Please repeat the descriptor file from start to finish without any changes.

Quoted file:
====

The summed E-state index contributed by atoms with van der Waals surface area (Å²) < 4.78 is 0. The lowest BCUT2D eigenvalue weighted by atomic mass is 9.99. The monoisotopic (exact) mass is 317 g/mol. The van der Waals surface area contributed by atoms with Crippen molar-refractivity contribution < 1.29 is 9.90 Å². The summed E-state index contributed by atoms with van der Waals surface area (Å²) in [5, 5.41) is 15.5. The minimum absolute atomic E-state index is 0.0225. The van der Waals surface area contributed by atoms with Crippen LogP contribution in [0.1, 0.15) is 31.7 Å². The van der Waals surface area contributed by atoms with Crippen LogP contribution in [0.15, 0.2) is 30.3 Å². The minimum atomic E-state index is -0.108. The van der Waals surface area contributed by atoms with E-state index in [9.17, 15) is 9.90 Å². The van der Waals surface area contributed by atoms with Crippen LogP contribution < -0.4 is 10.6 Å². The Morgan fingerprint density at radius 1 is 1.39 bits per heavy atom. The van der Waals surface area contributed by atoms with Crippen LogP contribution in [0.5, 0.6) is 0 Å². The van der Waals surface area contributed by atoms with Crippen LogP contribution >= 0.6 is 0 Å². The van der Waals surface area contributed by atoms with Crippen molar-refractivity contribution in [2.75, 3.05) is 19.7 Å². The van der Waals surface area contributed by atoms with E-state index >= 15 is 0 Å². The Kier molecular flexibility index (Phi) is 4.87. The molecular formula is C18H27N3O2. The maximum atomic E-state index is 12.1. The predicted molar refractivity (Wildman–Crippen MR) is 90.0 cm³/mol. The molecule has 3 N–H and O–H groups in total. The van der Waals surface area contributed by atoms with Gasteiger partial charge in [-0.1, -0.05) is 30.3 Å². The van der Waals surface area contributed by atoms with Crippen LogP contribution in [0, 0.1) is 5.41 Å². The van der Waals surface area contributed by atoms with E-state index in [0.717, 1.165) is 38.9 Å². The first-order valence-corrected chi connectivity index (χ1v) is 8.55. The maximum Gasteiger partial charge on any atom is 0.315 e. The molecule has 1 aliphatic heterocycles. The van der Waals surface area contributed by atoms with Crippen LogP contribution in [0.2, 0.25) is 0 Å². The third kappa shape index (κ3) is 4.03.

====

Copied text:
The summed E-state index contributed by atoms with van der Waals surface area (Å²) < 4.78 is 0. The lowest BCUT2D eigenvalue weighted by atomic mass is 9.99. The monoisotopic (exact) mass is 317 g/mol. The van der Waals surface area contributed by atoms with Crippen molar-refractivity contribution < 1.29 is 9.90 Å². The summed E-state index contributed by atoms with van der Waals surface area (Å²) in [5, 5.41) is 15.5. The minimum absolute atomic E-state index is 0.0225. The van der Waals surface area contributed by atoms with Crippen LogP contribution in [0.1, 0.15) is 31.7 Å². The van der Waals surface area contributed by atoms with Crippen LogP contribution in [0.15, 0.2) is 30.3 Å². The minimum atomic E-state index is -0.108. The van der Waals surface area contributed by atoms with E-state index in [9.17, 15) is 9.90 Å². The van der Waals surface area contributed by atoms with Crippen LogP contribution < -0.4 is 10.6 Å². The Morgan fingerprint density at radius 1 is 1.39 bits per heavy atom. The van der Waals surface area contributed by atoms with Crippen LogP contribution in [0.5, 0.6) is 0 Å². The van der Waals surface area contributed by atoms with Crippen LogP contribution >= 0.6 is 0 Å². The van der Waals surface area contributed by atoms with Crippen molar-refractivity contribution in [2.75, 3.05) is 19.7 Å². The van der Waals surface area contributed by atoms with E-state index >= 15 is 0 Å². The Kier molecular flexibility index (Phi) is 4.87. The molecular formula is C18H27N3O2. The maximum atomic E-state index is 12.1. The predicted molar refractivity (Wildman–Crippen MR) is 90.0 cm³/mol. The molecule has 3 N–H and O–H groups in total. The van der Waals surface area contributed by atoms with Gasteiger partial charge in [-0.1, -0.05) is 30.3 Å². The van der Waals surface area contributed by atoms with Crippen LogP contribution in [0, 0.1) is 5.41 Å². The van der Waals surface area contributed by atoms with E-state index in [0.717, 1.165) is 38.9 Å². The first-order valence-corrected chi connectivity index (χ1v) is 8.55. The maximum Gasteiger partial charge on any atom is 0.315 e. The molecule has 1 aliphatic heterocycles. The van der Waals surface area contributed by atoms with Crippen LogP contribution in [0.2, 0.25) is 0 Å². The third kappa shape index (κ3) is 4.03.